39. The Doctor, the Widow and the Wardrobe
Eleventh Doctor, 2011 Christmas Special; Directed by Farren Blackburn
“Because every time you see them happy you remember how sad they’re going to be. And it breaks your heart. Because what’s the point in them being happy now if they’re going to be sad later? The answer is, of course: because they are going to be sad later.”
The first fifteen minutes or so of this one are a good deal of fun, as a companion-less Matt Smith encounters the eponymous widow (Claire Skinner) and comes back the following Christmas to help give her and her children a fun holiday (the speech quoted above is one of Smith’s best moments on the show). But save a poignant final scene in which the Doctor reunites with Amy and Rory, the rest of the episode is so bland, forgettable, and unnecessarily elongated that, even looking over my notes, I struggle to remember much about it. A more than solid idea for an episode, but the script simply doesn’t come together once the story gets underway, and if it isn’t quite Moffat’s worst hour, it certainly feels like his least essential.
38. The Name of the Doctor
Eleventh Doctor, Series 7; Directed by Saul Metzstein
“What I did, I did without choice … in the name of peace and sanity.”
“But not in the name of the Doctor!”
The culmination of several very bad story arcs – Clara’s ill-defined role as the “Impossible Girl,” the mystery of the Doctor’s name, the identity of the mysterious Trenzalore, etc. – “The Name of the Doctor” is actually a bit better than it probably had any right to be – Matt Smith is terrific, the direction and production design is top notch, Murray Gold turns in a haunting score, and the reveal of the War Doctor is excellent – but there is so little substance to the underlying story that it fails to make much of an impression. In the end, it works better as a necessary bit of throat-clearing before the pyrotechnics of “The Day of the Doctor” and the emotional resolution of “The Time of the Doctor” than it does as its own standalone story.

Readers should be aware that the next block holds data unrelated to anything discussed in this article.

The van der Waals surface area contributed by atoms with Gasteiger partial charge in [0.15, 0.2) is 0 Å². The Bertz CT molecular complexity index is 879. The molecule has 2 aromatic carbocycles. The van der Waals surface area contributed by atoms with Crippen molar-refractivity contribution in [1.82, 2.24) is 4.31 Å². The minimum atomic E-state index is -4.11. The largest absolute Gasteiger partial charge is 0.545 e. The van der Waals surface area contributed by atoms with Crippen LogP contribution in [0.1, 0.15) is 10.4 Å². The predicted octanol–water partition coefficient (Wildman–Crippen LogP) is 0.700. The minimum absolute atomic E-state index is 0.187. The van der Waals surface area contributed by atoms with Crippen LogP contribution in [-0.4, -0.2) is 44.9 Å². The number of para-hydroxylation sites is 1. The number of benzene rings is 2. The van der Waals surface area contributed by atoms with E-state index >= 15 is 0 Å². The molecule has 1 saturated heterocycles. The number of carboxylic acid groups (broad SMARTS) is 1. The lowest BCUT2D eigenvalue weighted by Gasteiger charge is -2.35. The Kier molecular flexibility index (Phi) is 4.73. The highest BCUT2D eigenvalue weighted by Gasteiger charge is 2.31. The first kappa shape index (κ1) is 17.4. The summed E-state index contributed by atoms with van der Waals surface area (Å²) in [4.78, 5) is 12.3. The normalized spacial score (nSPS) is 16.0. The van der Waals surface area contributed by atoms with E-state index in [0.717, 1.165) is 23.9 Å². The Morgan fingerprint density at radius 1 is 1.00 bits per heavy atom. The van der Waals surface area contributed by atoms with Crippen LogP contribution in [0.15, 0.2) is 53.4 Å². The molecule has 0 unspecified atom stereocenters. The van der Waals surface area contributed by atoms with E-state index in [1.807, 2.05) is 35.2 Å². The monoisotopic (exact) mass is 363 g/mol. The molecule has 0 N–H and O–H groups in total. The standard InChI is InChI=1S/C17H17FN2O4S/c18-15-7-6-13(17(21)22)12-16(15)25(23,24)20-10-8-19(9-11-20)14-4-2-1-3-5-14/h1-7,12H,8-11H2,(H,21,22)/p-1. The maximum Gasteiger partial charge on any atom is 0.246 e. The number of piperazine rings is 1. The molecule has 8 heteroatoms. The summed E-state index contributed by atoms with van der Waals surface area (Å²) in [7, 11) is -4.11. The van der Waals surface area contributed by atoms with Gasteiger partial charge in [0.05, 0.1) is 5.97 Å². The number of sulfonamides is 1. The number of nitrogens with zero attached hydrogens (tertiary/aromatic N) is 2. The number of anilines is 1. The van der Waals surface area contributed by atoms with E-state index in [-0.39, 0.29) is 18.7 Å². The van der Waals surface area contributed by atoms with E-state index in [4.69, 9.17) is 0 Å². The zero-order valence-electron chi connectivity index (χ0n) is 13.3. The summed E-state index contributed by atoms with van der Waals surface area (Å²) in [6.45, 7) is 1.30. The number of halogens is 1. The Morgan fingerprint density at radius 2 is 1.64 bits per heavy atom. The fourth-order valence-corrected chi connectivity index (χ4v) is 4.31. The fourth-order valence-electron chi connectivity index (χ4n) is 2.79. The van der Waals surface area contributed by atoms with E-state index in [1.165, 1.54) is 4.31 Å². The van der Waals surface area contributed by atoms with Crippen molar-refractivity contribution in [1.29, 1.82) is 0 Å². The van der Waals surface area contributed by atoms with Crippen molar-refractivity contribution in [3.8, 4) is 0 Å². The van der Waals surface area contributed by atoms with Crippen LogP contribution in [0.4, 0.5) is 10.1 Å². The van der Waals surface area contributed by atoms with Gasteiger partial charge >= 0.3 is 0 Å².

37. The Impossible Astronaut /
Day of the Moon
Eleventh Doctor, Series 6; Directed by Toby Haynes
“I wear a Stetson now. Stetson’s are cool.”
While the first hour includes a good deal of very fun showmanship – everything up through the Doctor’s ‘death’ is wonderfully staged and acted – the second hour is a real slog, failing to make the Silence truly scary or the Doctor’s ultimate victory truly exhilarating. Moreover, knowing now how little in these two episodes ultimately led to anything of substance makes them a lot less interesting to revisit now, and the entire arc the two-parter establishes is ultimately an exercise in frustration.
36. Last Christmas
Twelfth Doctor, 2014 Christmas Special; Directed by Paul Wilmshurst
“There’s a horror movie called Alien? That’s really offensive. No wonder everyone keeps invading you.”
“Last Christmas” is an episode I want to like so much more than I actually do. In the plus column, you have Nick Frost as Santa Clause, which is just as wonderful as you’d expect, and the episode’s closing scenes are thrilling and poignant and lovely in all sorts of ways. But the minus column is quite a bit bigger for me on this one, as it feels like one of Moffat’s sloppier scripts overall, an uninspired Inception riff that spends way too much time on exposition about dream states and thinks its central conceit is far cleverer than it actually is. The episode also feels unsure how exactly to approach the Doctor/Clara dynamic, and while this is understandable from a real-world perspective – Jenna Coleman was waffling on whether or not to return for Series 9, and the script was changed last-minute when she decided to stay on – nothing here feels like a perfectly clean transition from what the characters experienced in Series 8 to where they are in Series 9. The scene near the end with the Doctor encountering an elderly Clara, while charming and well played, feels like a very awkward vestige of a script assuming this would be Coleman’s final hour. Thankfully, though, she stayed around to help fuel the show’s best modern season, and “Last Christmas” would prove to be little more than a speed-bump, the weakest of Moffat’s Twelfth Doctor scripts and an obvious qualitative outlier from an otherwise stellar period.
35. The Beast Below
Eleventh Doctor, Series 5; Directed by Andrew Gunn